Back in the days there weren’t any tools for continuous integration or delivery (like Jenkins or Ansible etc). There was only ad-hoc build, manual testing and deployment done by developers from their own computers – and that was suprisingly ok (or they actually didn’t know the power of CI/CD tools yet). Actually it’s fine even today if we are looking CI/CD pipieline from a Lean perspective: to automate only the necessary parts of the value stream to get things done, BUT remembering to measure and improve the processes if needed (by creating a feedback loop and continuously measuring the process in retrospectives).
Sometimes it would be better to make your own tools instead of forcing to use ready made ones. I remember the times before Ansible when I was scripting a bit vague deployment pipeline with Powershell to deploy some PHP and Java artefacts to Windows environment alongside of .NET stuff packed into Nuget packages over TeamCity and Octopus Deploy. I know that was pretty questionable solution and I’m sure I’ll not do that again, but in the moment it felt a good enough (compromise) and I learned pretty much what it is to build things pretty much from the scratch. I found that a complex CI/CD processes could be an indicator of massive technical debt or cultural or process problems – but anyway, it was working and what was the most important thing. Customer got the solution and our team delivered a working software to production many times in a day.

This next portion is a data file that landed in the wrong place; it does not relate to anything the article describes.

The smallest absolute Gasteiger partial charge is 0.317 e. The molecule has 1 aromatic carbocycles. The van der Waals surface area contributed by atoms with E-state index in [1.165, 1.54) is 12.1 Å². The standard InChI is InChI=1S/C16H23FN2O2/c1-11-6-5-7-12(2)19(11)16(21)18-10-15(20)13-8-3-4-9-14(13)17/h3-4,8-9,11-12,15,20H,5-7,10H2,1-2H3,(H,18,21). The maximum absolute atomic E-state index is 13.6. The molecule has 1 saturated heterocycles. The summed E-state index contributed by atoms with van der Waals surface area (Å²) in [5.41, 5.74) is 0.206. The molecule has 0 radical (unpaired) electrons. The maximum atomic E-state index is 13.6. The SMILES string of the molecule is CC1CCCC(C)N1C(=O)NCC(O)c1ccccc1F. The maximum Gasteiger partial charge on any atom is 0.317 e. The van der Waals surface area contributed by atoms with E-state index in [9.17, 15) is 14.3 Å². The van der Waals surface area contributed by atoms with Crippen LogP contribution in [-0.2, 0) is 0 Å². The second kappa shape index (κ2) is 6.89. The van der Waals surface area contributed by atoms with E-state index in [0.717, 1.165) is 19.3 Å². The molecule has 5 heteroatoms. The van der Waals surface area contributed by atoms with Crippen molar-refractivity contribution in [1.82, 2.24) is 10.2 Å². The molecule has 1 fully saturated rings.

Nowadays CI and CD pipelines can be presented as a code and stored to the VCS instead of managing configurations from the tool’s own GUI. Presenting configuration as a code is good because e.g. Ansible/Docker/Jenkins configurations are as valuable as the code of the main business logic and it’s fair to manage them over the same processes (for example pull requests, show-and-tell sessions , testing etc.). That approach turns the focus on the actual value and leads the change closer to DevOps culture.
Another good thing of modern CI is easier parallel processing set up. Today it’s possible to bring a flexible amount of Jenkins slaves in Docker containers if needed, or execute unit, integration and system tests in parallel by various tools like Gradle, Selenium Grid2 or Robot with pabot (for parallel end-to-end testing). Of course the cloud based CI services like Travis or CircleCI are pretty handy tools when project is suitable for using them.
But still the basic idea for me is to see the CI/CD pipeline as a part of the value stream. It’s all about choosing the right tools for the right case, or crafting the own tools if there’s no suitable one available.
More about configuration as a code:
- Docker: https://docs.docker.com/engine/reference/builder/
- Vagrant: https://www.vagrantup.com/docs/vagrantfile/
- Ansible: http://docs.ansible.com/ansible/latest/intro_getting_started.html
- Jenkins pipelines: https://jenkins.io/doc/book/pipeline/
- Gitlab CI: https://docs.gitlab.com/ee/ci/yaml/
- Jenkins 2 overview: https://jenkins.io/2.0/